Australia is known for its wildly beautiful landscapes and is home to a variety of natural wonders, including the Great Barrier Reef, the Uluru-Kata Tjuta National Park, and the Kakadu National Park.
The country has a rich Indigenous history and culture, as well as a diverse immigrant population. Australia is known for its high standard of living and strong economy, with industries including mining, agriculture, and tourism playing important roles in the country's success.
If you have been thinking about moving to Australia to live and work as a doctor we have weighed up some of the pros and cons below.
Australia is generally known for having a warm and dry climate, with temperatures ranging from hot (to very hot!) in most regions. However, there are also some areas that experience cooler temperatures, particularly in the mountainous regions.
All the major Australian cities have stunning beaches and the Aussies don't hesitate to spend a lot of time on them! On the other hand, adventure seekers can take advantage of the diverse landscapes. From lush rainforests to arid desserts there is something for everyone in Australia
One of the main reasons Australia has such a stable economy is the abundance of natural resources found across the nation, including uranium, nickel, and zinc. Australia is also a leading extractor of gold, diamonds, and other precious metals.
This abundance of resources has contributed to the stability and growth of the Australian economy, even during global economic downturns such as the Global Financial Crisis. This translates to a range of practical benefits for residents, including higher wages, a wider variety of career opportunities, and more tax revenue to fund infrastructure and social services.
In comparison to New Zealand, Australia outperforms in a variety of social and economic measures. The average income in Australia is 25% higher than in New Zealand, and Australians have a longer life expectancy. Australia's education system is also ranked higher globally, coming in at eighth place compared to New Zealand's eleventh place.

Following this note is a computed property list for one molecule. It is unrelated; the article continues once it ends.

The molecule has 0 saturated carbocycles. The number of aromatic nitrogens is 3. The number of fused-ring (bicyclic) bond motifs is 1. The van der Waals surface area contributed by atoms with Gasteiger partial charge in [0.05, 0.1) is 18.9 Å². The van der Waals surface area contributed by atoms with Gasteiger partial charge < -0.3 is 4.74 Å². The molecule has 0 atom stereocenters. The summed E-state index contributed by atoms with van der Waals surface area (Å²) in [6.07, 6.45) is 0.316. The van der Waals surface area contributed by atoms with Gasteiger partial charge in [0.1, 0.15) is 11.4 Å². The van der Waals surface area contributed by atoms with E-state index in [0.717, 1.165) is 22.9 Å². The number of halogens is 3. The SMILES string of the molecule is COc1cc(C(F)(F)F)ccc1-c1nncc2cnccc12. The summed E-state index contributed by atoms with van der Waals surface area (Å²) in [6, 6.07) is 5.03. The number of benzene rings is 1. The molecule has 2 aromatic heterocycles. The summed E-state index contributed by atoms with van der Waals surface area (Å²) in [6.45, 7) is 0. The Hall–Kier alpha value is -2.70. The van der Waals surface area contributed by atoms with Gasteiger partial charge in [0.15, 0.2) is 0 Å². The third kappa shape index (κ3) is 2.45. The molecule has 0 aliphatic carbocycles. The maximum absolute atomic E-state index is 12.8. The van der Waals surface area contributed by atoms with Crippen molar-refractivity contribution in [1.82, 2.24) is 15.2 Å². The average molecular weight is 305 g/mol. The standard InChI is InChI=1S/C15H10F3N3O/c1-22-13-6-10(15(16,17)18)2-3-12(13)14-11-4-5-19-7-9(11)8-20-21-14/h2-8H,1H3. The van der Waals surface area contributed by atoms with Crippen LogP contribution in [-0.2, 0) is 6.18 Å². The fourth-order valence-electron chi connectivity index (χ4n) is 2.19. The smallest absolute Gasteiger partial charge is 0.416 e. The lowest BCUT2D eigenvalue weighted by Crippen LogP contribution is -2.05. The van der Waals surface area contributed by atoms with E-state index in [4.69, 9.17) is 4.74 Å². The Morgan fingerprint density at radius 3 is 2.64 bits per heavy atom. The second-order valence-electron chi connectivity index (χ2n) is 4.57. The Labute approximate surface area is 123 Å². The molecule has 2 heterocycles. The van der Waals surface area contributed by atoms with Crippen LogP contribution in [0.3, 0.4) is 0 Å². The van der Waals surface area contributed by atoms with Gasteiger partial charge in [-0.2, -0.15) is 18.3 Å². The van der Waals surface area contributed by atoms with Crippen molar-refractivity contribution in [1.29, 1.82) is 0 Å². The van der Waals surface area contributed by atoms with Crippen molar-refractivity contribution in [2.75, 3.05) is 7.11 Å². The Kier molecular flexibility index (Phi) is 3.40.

While the cost of living in Australia may seem higher at first glance, higher wages and lower taxes often offset the higher prices of many items. Additionally, some "big ticket" items, such as petrol, are actually less expensive in Australia. When making like-for-like comparisons, it's important to consider that the cost of housing in cities like Brisbane may be more affordable when compared to cities like Auckland.
Australia is home to a diverse range of wildlife, including many species that are found nowhere else in the world. Wildlife is an important and valuable part of the country's natural heritage and offers a range of benefits to the environment, economy, and society.
There is a demand for doctors in Australia, and this means you have the ability to earn great money! In Australia the overall average doctor's salary is around $180,000, however, a doctor can make depending on many factors, including their grade, and their specialty. If you are a doctor-in-training or junior doctor in Australia you will earn around $70,000 – $85,000, whereas a top-level consultant can be earning an average of $394,866. Consultant locums are earning up to $3,500 a day!